The old hymn reads: “There’s a great day coming, a great day coming.” Whatever we face today, for good or ill, it will be nothing compared to the greatness of the day to come. Whatever we face today, we must live this day to enjoy that particular day to come.

Monday, November 25. Hebrews 11 – 13

Leadership in the Church is not a matter of wielding power; it is a matter of imitative mentorship, the kind of leading that inspires others to follow and provides direction by example. We all would like to point people to Jesus and say: Follow the Lord; not me. But that will not do.

People need mentors they can see and God provides leaders in the church to model behavior. Deacons had to be “full of the Holy Spirit,” a trait best seen in a holy life rather than in the performance of miracles. Elders must be “worthy of respect” and preachers must be examples in speech, life, love, faith and purity (1 Timothy 4:12).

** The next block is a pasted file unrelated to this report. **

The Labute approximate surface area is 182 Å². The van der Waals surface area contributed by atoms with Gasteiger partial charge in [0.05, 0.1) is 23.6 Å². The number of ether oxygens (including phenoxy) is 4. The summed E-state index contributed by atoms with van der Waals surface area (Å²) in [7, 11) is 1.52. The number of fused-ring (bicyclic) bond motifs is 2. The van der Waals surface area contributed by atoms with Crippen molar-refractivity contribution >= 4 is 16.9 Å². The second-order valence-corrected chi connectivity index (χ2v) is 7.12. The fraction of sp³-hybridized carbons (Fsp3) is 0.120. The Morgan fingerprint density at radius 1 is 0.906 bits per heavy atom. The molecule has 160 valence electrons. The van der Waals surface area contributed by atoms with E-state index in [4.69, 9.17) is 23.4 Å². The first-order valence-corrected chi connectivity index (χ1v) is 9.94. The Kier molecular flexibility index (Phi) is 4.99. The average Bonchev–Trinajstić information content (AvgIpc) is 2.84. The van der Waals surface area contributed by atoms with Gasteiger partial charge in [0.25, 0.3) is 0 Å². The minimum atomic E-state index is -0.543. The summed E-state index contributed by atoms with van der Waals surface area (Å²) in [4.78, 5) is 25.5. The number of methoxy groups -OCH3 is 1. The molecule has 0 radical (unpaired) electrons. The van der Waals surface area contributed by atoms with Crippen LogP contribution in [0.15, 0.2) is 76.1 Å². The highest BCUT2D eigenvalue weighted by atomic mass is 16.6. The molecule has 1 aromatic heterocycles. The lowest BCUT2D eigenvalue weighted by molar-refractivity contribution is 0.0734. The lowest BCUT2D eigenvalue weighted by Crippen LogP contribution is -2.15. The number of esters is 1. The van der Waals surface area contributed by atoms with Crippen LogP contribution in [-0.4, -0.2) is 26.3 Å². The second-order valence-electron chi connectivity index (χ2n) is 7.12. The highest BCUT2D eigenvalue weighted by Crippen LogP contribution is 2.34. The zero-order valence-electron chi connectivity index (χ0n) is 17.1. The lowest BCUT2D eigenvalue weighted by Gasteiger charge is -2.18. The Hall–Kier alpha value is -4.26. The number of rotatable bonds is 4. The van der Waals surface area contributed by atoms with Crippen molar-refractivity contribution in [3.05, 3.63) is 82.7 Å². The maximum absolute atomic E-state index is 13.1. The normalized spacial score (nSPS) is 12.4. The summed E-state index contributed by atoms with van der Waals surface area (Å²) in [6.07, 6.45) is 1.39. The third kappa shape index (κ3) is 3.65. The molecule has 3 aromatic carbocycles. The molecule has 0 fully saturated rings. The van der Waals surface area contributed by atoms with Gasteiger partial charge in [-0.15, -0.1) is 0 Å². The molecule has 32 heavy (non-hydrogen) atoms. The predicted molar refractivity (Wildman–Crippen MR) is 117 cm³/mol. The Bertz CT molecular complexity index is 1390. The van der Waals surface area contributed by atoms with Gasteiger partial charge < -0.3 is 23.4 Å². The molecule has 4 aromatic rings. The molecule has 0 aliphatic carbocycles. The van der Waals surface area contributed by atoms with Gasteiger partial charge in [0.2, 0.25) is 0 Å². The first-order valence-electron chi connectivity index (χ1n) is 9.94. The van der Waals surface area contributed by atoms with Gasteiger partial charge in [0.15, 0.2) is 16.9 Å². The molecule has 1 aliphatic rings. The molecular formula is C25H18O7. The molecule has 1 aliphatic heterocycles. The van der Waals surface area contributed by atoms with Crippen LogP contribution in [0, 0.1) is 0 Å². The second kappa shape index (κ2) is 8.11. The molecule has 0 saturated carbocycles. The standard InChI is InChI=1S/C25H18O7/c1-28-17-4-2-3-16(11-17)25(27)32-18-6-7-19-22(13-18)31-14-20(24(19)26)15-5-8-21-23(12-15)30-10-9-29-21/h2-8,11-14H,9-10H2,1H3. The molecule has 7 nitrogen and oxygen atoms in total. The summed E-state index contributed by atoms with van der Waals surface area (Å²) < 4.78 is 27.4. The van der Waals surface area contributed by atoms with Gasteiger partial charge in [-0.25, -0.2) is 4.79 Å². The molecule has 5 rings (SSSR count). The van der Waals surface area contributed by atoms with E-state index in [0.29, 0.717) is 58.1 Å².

The Church is not a republic where everyone gets an equal vote and a say. Those who by virtue of their holy living, and informed, dedicated and willing service inspire the respect of others have more vote and more say because they speak and live the way of God. The church should respect these people and submit to their leadership. The writer of Hebrews, in a flurry of imperatives in the last chapter, exhorts his readers to the holy life. This includes respect for leaders of the past who have now passed on (verse 7), and leaders of the present who are entrusted with the task of watching for the souls of their brethren. Christians who find submission to others difficult will find submission to God impossible. We are not called to be an oppressive people. Neither are we called to personal independence. We are called to be a submissive community whose surrender to God is seen in the way we treat one another and follow those among us entrusted with leading.

Sunday, November 24. Hebrews 8 – 11

What does he mean by “it is impossible to renew them to repentance” (6:6) Does he mean once you sin you cannot repent? God won’t forgive you? Who are these people who seemingly cannot be saved? Are they Christians?